Stroke volume-guided fluid therapy with dopexamine infusion was associated with significant increases in heart rate, cardiac index, DO2 and ScvO2. Stroke volume-guided fluid therapy alone was associated with much smaller increases in cardiac index and DO2 and no change in heart rate or ScvO2 (Figure (Figure22 and Table Table3).3). In all three groups, microvascular flow was impaired at baseline (Table (Table4).4). In the SV & DPX group, sublingual microvascular flow significantly improved during the eight-hour study period (Figure (Figure33 and Table Table4).4). Sublingual microvascular flow remained constant in the SV group but deteriorated in the control group (Figure (Figure3).3). Similarly, there was a significant improvement in the cutaneous hyperaemic response in the SV & DPX group, whereas this variable remained unchanged in the SV group and deteriorated in the control group (Figure (Figure3).3). In all three groups, cutaneous PtO2 initially increased after surgery. This improvement was sustained in the SV & DPX group but decreased towards baseline in the CVP and SV groups (Figure (Figure44).
There were no significant differences in overall complication rates, critical care free days or duration of hospital stay, although the pattern of mortality was consistent with a beneficial effect of stroke volume-guided haemodynamic therapy (Table (Table5).5). During the first seven days after surgery, eGFR increased significantly in the SV & DPX group but not in the SV or the CVP group (SV & DPX group 21  ml/min, P = 0.001; SV group 10  ml/min, P = 0.09; CVP group 2  ml/min; P = 0.73). Consequently, a post hoc analysis of the predefined renal outcome was performed. Fewer patients developed acute kidney injury in the pooled SV and SV & DPX groups within seven days of surgery (P = 0.03; Table Table5).5). Despite improvements in tissue microvascular flow and oxygenation in the SV and SV & DPX groups, there were no differences between the groups in terms of the serum inflammatory markers IL-1β, IL-6, IL-8, TNFα and ICAM-1 within 24 hours of surgery (Figure (Figure55).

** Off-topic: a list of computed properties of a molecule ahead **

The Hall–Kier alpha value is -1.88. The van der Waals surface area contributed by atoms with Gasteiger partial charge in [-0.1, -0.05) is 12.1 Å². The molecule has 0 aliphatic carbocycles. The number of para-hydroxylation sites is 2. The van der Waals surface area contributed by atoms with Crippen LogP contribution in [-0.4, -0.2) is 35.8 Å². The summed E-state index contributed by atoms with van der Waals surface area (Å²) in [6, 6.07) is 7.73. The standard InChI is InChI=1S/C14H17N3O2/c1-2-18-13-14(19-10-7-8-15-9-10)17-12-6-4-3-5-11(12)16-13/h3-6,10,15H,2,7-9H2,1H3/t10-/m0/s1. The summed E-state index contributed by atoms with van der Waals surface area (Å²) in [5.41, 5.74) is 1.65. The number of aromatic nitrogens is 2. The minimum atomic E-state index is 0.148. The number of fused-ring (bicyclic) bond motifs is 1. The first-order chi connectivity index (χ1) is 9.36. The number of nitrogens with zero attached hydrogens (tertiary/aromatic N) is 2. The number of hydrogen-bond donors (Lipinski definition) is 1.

This is the first study to substantiate the theory that cardiac output-guided haemodynamic therapy can improve tissue perfusion and oxygenation. Our principal finding is that a treatment algorithm incorporating stroke volume-guided fluid therapy and a low-dose dopexamine infusion increased global DO2 and ScvO2 in association with significant improvements in sublingual and cutaneous microvascular flow and cutaneous tissue oxygenation. Stroke volume-guided fluid therapy alone was associated with more modest improvements in global haemodynamics and microvascular flow. There were, however, no differences in circulating markers of the inflammatory response to surgery between treatment groups.
This randomised controlled trial used physiological end-points and was not designed to identify differences in clinical outcomes although a post hoc analysis did identify a possible improvement in renal outcomes (eGFR and incidence of acute kidney injury) associated with stroke volume-guided therapy. This finding is consistent with a recent meta-analysis suggesting that haemodynamic optimisation protects renal function in surgical patients . There was no reduction in overall complication rates in the intervention groups and the small difference in hospital mortality, although consistent with improved outcome was not significant. To achieve 80% power to detect a 25% reduction in the relative risk of complications would require a minimum of 150 patients in each of the three treatment groups.